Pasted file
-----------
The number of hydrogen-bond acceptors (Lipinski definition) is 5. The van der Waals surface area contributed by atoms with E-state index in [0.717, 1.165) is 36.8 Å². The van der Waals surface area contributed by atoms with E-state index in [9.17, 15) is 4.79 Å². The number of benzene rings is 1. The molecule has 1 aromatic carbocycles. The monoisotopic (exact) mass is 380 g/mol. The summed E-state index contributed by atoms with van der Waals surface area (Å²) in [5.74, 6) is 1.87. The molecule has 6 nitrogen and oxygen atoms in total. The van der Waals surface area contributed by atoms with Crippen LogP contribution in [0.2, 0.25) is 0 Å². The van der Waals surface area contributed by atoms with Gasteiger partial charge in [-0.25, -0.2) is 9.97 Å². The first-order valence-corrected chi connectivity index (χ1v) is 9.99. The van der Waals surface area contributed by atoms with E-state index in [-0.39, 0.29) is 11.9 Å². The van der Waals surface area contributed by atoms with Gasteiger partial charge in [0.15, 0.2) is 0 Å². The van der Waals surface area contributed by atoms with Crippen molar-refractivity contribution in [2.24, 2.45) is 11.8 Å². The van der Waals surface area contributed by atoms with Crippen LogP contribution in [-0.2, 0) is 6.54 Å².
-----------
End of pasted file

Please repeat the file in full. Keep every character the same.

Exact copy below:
The number of hydrogen-bond acceptors (Lipinski definition) is 5. The van der Waals surface area contributed by atoms with E-state index in [0.717, 1.165) is 36.8 Å². The van der Waals surface area contributed by atoms with E-state index in [9.17, 15) is 4.79 Å². The number of benzene rings is 1. The molecule has 1 aromatic carbocycles. The monoisotopic (exact) mass is 380 g/mol. The summed E-state index contributed by atoms with van der Waals surface area (Å²) in [5.74, 6) is 1.87. The molecule has 6 nitrogen and oxygen atoms in total. The van der Waals surface area contributed by atoms with Crippen LogP contribution in [0.2, 0.25) is 0 Å². The van der Waals surface area contributed by atoms with Gasteiger partial charge in [-0.25, -0.2) is 9.97 Å². The first-order valence-corrected chi connectivity index (χ1v) is 9.99. The van der Waals surface area contributed by atoms with E-state index in [-0.39, 0.29) is 11.9 Å². The van der Waals surface area contributed by atoms with Gasteiger partial charge in [0.15, 0.2) is 0 Å². The van der Waals surface area contributed by atoms with Crippen molar-refractivity contribution in [2.24, 2.45) is 11.8 Å². The van der Waals surface area contributed by atoms with Crippen LogP contribution in [-0.2, 0) is 6.54 Å².